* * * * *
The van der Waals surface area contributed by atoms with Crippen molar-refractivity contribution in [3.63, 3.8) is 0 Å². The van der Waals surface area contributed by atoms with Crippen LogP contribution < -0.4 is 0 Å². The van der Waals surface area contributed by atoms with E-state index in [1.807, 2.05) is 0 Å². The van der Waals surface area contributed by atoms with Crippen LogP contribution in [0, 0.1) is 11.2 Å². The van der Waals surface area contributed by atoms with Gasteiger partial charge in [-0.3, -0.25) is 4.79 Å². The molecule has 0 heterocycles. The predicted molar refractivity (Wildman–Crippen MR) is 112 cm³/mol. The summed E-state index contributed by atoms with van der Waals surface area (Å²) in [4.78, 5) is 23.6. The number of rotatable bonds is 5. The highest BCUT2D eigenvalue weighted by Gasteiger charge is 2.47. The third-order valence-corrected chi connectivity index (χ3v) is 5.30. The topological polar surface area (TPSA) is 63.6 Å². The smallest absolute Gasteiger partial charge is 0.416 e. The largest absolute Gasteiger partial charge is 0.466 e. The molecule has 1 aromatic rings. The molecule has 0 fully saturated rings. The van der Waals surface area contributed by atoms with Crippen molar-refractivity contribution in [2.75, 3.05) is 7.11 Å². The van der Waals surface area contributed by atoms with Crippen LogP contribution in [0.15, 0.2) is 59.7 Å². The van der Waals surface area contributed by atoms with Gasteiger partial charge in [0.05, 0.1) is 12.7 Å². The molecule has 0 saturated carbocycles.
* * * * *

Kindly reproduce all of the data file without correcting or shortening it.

The van der Waals surface area contributed by atoms with Crippen molar-refractivity contribution in [3.63, 3.8) is 0 Å². The van der Waals surface area contributed by atoms with Crippen LogP contribution < -0.4 is 0 Å². The van der Waals surface area contributed by atoms with E-state index in [1.807, 2.05) is 0 Å². The van der Waals surface area contributed by atoms with Crippen LogP contribution in [0, 0.1) is 11.2 Å². The van der Waals surface area contributed by atoms with Gasteiger partial charge in [-0.3, -0.25) is 4.79 Å². The molecule has 0 heterocycles. The predicted molar refractivity (Wildman–Crippen MR) is 112 cm³/mol. The summed E-state index contributed by atoms with van der Waals surface area (Å²) in [4.78, 5) is 23.6. The number of rotatable bonds is 5. The highest BCUT2D eigenvalue weighted by Gasteiger charge is 2.47. The third-order valence-corrected chi connectivity index (χ3v) is 5.30. The topological polar surface area (TPSA) is 63.6 Å². The smallest absolute Gasteiger partial charge is 0.416 e. The largest absolute Gasteiger partial charge is 0.466 e. The molecule has 1 aromatic rings. The molecule has 0 fully saturated rings. The van der Waals surface area contributed by atoms with Crippen molar-refractivity contribution in [2.75, 3.05) is 7.11 Å². The van der Waals surface area contributed by atoms with Crippen LogP contribution in [0.15, 0.2) is 59.7 Å². The van der Waals surface area contributed by atoms with Gasteiger partial charge in [0.05, 0.1) is 12.7 Å². The molecule has 0 saturated carbocycles.